It’s been an up and down ride for the electric car maker, THINK North America, which has manufacturing operations in Elkhart, Ind.
WSBT, South Bend, reported that just last month THINK’s parent company filed for bankruptcy. Now, there is renewed hope for the company and its factory in Elkhart as a new owner has emerged.
According to a press release, THINK Global AS has been purchased by a prominent international technology entrepreneur who is committed to maintaining the company’s key role in the manufacture of electric vehicles.
A court-appointed trustee selected Boris G. Zingarevich, whose investment operations are based in St. Petersburg, Russia, as the winning bidder following a bankruptcy proceeding initiated by the Norwegian carmaker last month.
In addition, Zingarevich signed a memorandum of understanding with American advanced lithium-ion battery maker Ener1 Inc. and Finnish automobile engineering and manufacturing concern Valmet Automotive Inc. to cooperate in relaunching THINK.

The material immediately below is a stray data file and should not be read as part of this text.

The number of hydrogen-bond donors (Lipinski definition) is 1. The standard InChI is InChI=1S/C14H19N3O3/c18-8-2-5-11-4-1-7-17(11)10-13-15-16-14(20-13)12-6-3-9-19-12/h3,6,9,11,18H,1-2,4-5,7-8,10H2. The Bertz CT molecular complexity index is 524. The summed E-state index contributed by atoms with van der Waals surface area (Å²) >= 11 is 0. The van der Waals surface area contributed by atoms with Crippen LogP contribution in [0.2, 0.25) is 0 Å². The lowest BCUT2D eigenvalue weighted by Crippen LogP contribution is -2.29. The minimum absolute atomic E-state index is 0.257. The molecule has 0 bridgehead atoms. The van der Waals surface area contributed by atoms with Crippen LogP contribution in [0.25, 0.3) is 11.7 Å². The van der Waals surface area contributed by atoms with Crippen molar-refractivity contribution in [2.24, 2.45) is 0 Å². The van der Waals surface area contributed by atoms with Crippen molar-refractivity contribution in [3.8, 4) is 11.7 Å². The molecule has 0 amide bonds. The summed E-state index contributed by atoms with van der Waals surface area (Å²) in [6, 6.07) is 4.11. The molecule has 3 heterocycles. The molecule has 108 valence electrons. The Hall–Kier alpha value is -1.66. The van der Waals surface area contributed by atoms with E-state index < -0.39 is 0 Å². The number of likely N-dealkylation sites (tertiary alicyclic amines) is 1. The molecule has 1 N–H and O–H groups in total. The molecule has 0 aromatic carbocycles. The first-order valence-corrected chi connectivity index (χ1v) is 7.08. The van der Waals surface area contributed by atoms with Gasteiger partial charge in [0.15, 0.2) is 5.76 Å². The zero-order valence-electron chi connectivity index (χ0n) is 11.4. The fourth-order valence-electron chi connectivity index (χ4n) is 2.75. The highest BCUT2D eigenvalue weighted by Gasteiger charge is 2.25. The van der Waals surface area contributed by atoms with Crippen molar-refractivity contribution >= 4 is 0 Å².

It’s been a year and a half since Governor Mitch Daniels made his trip to Elkhart to announce the start of the electric car factory that many thought was the answer for the manufacturing community hit hard by the recession.
But almost as quick as THINK took over the old Philips Products factory in Elkhart, it’s parent company Think Global filed for bankruptcy.
“It’s been somewhat of a disappointment getting it going,” said Elkhart Mayor Dick Moore.
Moore says at its peak, THINK NA only employed 25 people. Now, it’s much less. There are currently 11 people working at the factory, a far cry from the 415 jobs promised by 2013. But with new owners comes new hope.
Moore says he’s been assured by a THINK spokesperson that the company’s new owners want to build cars in Europe and North America.
“They do have an interest in producing cars here in the United States as well,” Moore said, “And producing cars in the United States means producing cars in Elkhart.”
The electric car maker that launched its North American operations in Elkhart, Ind., has filed for bankruptcy protection in Norway, a major creditor said Wednesday (June 22) morning.